knowledge | 16 May 2019 |
Changes to parental leave soon to become law
A bill significantly extending the scope and duration of parental leave entitlements has passed the final stage in the Oireachtas and will shortly be signed into law.
The Parental Leave Acts 1998 and 2006 (the “Acts”), in their current form, entitle parents of children up to eight years of age (or up to sixteen years of age if the child has a disability or long-term illness) to up to eighteen weeks of parental leave in respect of each child. Generally speaking, a parent must be employed by his or her employer for one year before becoming entitled to parental leave and an employer may postpone the taking of parental leave for up to six months.
The Parental Leave (Amendment) Bill 2017 (the “Bill”) extends the entitlement of parents to parental leave from 18 to 26 weeks (six months) in respect of each child. Indeed, the additional 8 weeks provided for under the Bill will be made available to those parents who have already availed of some or all of the existing 18 week entitlement provided for by the Acts.
The Bill also proposes to increase the age of the child in respect of whom parental leave can be taken from eight years to twelve years.
The Government has indicated that the 8 week increase will be introduced on a phased basis, with an additional 4 weeks of leave available from September 2019 and a further 4 weeks of leave being introduced from September 2020.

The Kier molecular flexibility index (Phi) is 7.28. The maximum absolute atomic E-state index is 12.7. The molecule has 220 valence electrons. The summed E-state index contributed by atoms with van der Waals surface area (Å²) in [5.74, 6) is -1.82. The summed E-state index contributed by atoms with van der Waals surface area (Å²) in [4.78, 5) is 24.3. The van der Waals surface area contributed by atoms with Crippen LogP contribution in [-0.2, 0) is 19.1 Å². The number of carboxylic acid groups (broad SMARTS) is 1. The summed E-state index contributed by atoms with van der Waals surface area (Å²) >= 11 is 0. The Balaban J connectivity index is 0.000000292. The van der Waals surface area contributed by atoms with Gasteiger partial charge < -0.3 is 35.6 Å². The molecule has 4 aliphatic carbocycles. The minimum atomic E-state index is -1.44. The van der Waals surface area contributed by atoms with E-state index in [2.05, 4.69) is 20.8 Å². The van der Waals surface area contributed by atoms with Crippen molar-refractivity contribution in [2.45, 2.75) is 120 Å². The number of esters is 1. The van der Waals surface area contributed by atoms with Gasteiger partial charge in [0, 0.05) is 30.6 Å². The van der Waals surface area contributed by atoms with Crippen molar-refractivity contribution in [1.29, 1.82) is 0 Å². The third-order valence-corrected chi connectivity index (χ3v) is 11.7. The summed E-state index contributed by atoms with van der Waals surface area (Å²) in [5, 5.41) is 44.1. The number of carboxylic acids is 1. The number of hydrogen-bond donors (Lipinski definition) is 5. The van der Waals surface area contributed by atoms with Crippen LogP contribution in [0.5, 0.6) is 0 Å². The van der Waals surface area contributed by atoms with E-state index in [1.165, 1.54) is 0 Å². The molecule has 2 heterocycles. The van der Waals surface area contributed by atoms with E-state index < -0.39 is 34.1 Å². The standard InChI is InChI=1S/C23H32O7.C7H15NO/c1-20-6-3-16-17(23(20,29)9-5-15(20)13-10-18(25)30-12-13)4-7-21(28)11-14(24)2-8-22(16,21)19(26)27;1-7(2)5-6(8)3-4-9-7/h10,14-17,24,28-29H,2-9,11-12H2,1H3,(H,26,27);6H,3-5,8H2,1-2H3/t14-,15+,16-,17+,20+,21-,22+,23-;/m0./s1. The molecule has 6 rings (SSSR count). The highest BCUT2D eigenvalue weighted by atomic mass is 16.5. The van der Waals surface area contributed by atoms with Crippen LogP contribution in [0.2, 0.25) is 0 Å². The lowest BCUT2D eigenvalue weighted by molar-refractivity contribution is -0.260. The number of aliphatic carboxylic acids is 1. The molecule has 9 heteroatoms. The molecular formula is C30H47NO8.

The Bill is consistent with a European wide initiative to modernise the existing EU legal framework in relation to work-life balance arrangements. A directive concerning work-life balance is currently progressing through the European legislative process, the objectives of which include improved work-life balance and an increased take-up of family-related leave and flexible working arrangements by men. In this regard, the Irish Government recently indicated its intention to introduce a “parental benefit” scheme by November of this year, providing for two weeks’ paid parental leave in the first year of a child’s life. Further detail on that proposal is available here.
Employers’ representatives have previously indicated that the changes made by the Bill will prove burdensome for employers, particularly small and medium enterprises. With the changes due to become effective three months after the passing of the Bill, employers would be well-advised to update their parental leave policies to ensure consistency with the new requirements.
Our Employment, Pensions and Incentives Group would be happy to address any questions employers may have on the Bill and its effect on your employment policies. Your usual contact in McCann FitzGerald would be happy to provide for further information.
Also Contributed By: David McCauley
This briefing is for general guidance only and should not be regarded as a substitute for professional advice. Such advice should always be taken before acting on any of the matters discussed.